The souvenir shop, regardless of city, is a strange, strange place. Tourist-infested streets are lined with stores lined with shelves lined with kitschy memorabilia. People from elsewhere buy little tokens to mark their away-from-home experiences with something distinct. In New York City, you can buy matchbox yellow cabs, Statue of Liberty lighters, and t-shirts with the city skyline in silhouette. These items reflect what is unique about a city (and, of course, global consumerism and strange cultural simulacra). Really, what better way is there to remember your stroll in Central Park than a full scale model with apples for street lamps? During my London ramblings, I stopped into a few souvenir shops (please don’t tell anyone from Williamsburg!) with the hope of finding something to memorialize my experience here. As to be expected, I found union jack panties, some leftover Olympic trinkets, creepy paper masks of notable Brits, and Royal Baby banners–full price for blues, discount for pinks. What I didn’t expect to find, however, were Royal Mail street post boxes. There were red mail box pencil sharpeners, banks, salt and pepper shakers, and–my personal favorite–a full tea set.
Street letter boxes are far from unique to London. In the United States, we have navy blue, R2D2-like fixtures on many street corners. In Switzerland, you’ll frequently find slim, bright yellow post boxes. Street post boxes are ubiquitous. They offer patrons an increased degree of anonymity in access to the post, no matter the country. Just imagine the secrets sent through the nineteenth century post–abolitionist tracts, correspondence between suffragettes, claims to land in the West. By the middle of the century, these documents and their senders were no longer subject to the gaze of the local postmaster. Anyone could surreptitiously slip a stamped note into one of these blue, red, or yellow boxes.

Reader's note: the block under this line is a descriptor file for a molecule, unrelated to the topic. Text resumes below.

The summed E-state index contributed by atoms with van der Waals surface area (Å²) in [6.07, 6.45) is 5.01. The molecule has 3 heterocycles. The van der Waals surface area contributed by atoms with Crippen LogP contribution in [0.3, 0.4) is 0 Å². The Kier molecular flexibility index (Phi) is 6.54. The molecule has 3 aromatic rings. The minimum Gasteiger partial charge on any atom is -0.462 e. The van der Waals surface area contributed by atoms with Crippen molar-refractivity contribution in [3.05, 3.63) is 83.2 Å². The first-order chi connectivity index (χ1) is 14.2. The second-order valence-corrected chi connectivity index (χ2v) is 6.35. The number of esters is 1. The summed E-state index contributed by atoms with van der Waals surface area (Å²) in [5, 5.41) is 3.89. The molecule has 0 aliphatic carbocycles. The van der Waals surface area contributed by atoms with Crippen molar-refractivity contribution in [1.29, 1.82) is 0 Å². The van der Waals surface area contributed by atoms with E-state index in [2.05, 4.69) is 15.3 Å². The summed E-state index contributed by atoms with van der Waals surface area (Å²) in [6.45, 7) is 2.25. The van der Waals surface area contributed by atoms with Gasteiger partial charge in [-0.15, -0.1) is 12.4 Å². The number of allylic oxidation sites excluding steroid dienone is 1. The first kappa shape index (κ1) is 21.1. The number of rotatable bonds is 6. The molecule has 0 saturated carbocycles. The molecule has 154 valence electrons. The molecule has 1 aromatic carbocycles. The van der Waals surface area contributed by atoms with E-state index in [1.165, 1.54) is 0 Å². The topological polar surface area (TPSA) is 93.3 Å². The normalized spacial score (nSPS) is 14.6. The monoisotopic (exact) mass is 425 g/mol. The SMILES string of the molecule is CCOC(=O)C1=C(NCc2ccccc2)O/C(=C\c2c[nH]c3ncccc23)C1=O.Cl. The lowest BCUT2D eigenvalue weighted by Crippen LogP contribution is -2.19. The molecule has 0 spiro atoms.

Despite the nearly universal presence of street letter boxes, the nature of international travel lets us see the world through new eyes. As a tireless optimist, this means that I can experience the most mundane detail of a place as an object of wonder. Even though I did not buy the souvenir Royal Mail tea set, my touristy disorientation to London allows me to see the intricate and ever-present nature of the post. Thanks to changes in nineteenth century postal systems (in both the US an the UK), the post office is boringly commonplace. I hope to embrace this postal disorientation as I continue my research in London, Bern, and at home. By doing so, I hope to gain insight into how widespread implementation of the street letter box as evidenced in literature from the period shaped an individual’s experience of time, space, and community at home and abroad.